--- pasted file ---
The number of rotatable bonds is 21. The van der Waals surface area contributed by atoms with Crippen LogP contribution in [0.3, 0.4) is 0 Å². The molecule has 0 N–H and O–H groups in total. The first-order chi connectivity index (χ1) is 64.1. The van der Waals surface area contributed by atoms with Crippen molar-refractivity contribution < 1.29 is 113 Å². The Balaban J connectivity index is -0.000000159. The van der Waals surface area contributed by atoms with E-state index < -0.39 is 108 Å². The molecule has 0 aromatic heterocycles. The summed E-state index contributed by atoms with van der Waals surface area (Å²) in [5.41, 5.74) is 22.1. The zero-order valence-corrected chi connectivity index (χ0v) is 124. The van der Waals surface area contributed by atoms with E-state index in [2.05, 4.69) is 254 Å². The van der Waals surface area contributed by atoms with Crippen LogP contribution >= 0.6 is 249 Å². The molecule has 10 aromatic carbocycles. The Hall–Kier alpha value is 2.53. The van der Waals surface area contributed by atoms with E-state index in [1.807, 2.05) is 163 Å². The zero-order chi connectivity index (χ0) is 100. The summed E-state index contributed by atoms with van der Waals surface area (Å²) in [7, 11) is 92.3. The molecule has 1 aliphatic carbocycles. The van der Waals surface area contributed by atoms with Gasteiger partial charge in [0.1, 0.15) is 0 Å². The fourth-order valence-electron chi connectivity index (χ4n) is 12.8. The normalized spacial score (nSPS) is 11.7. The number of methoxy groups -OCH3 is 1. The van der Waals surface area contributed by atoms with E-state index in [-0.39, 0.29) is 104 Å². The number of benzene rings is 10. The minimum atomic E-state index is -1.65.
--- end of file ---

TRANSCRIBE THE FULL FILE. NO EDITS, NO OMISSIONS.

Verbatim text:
The number of rotatable bonds is 21. The van der Waals surface area contributed by atoms with Crippen LogP contribution in [0.3, 0.4) is 0 Å². The molecule has 0 N–H and O–H groups in total. The first-order chi connectivity index (χ1) is 64.1. The van der Waals surface area contributed by atoms with Crippen molar-refractivity contribution < 1.29 is 113 Å². The Balaban J connectivity index is -0.000000159. The van der Waals surface area contributed by atoms with E-state index < -0.39 is 108 Å². The molecule has 0 aromatic heterocycles. The summed E-state index contributed by atoms with van der Waals surface area (Å²) in [5.41, 5.74) is 22.1. The zero-order valence-corrected chi connectivity index (χ0v) is 124. The van der Waals surface area contributed by atoms with E-state index in [2.05, 4.69) is 254 Å². The van der Waals surface area contributed by atoms with Crippen LogP contribution >= 0.6 is 249 Å². The molecule has 10 aromatic carbocycles. The Hall–Kier alpha value is 2.53. The van der Waals surface area contributed by atoms with E-state index in [1.807, 2.05) is 163 Å². The zero-order chi connectivity index (χ0) is 100. The summed E-state index contributed by atoms with van der Waals surface area (Å²) in [7, 11) is 92.3. The molecule has 1 aliphatic carbocycles. The van der Waals surface area contributed by atoms with Gasteiger partial charge in [0.1, 0.15) is 0 Å². The fourth-order valence-electron chi connectivity index (χ4n) is 12.8. The normalized spacial score (nSPS) is 11.7. The number of methoxy groups -OCH3 is 1. The van der Waals surface area contributed by atoms with E-state index in [-0.39, 0.29) is 104 Å². The number of benzene rings is 10. The minimum atomic E-state index is -1.65.